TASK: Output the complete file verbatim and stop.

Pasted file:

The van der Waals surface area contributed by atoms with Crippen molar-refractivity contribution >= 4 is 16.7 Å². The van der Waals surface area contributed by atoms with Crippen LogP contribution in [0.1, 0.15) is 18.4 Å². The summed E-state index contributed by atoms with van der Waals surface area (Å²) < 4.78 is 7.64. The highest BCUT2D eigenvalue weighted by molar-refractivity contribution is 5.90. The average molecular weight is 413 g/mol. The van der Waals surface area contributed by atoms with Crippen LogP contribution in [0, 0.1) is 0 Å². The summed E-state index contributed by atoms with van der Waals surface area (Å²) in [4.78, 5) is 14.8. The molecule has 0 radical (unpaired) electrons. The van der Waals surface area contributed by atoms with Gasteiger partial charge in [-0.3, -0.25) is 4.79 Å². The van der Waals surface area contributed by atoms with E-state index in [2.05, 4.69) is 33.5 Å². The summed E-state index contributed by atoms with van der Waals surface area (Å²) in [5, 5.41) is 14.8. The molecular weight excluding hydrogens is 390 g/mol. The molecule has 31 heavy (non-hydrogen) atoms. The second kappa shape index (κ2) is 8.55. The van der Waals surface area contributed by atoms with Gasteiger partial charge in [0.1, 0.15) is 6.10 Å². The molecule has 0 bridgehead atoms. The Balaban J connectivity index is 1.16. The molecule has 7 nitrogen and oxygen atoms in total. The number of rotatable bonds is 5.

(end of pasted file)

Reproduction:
The van der Waals surface area contributed by atoms with Crippen molar-refractivity contribution >= 4 is 16.7 Å². The van der Waals surface area contributed by atoms with Crippen LogP contribution in [0.1, 0.15) is 18.4 Å². The summed E-state index contributed by atoms with van der Waals surface area (Å²) < 4.78 is 7.64. The highest BCUT2D eigenvalue weighted by molar-refractivity contribution is 5.90. The average molecular weight is 413 g/mol. The van der Waals surface area contributed by atoms with Crippen LogP contribution in [0, 0.1) is 0 Å². The summed E-state index contributed by atoms with van der Waals surface area (Å²) in [4.78, 5) is 14.8. The molecule has 0 radical (unpaired) electrons. The van der Waals surface area contributed by atoms with Gasteiger partial charge in [-0.3, -0.25) is 4.79 Å². The van der Waals surface area contributed by atoms with E-state index in [2.05, 4.69) is 33.5 Å². The summed E-state index contributed by atoms with van der Waals surface area (Å²) in [5, 5.41) is 14.8. The molecular weight excluding hydrogens is 390 g/mol. The molecule has 31 heavy (non-hydrogen) atoms. The second kappa shape index (κ2) is 8.55. The van der Waals surface area contributed by atoms with Gasteiger partial charge in [0.1, 0.15) is 6.10 Å². The molecule has 0 bridgehead atoms. The Balaban J connectivity index is 1.16. The molecule has 7 nitrogen and oxygen atoms in total. The number of rotatable bonds is 5.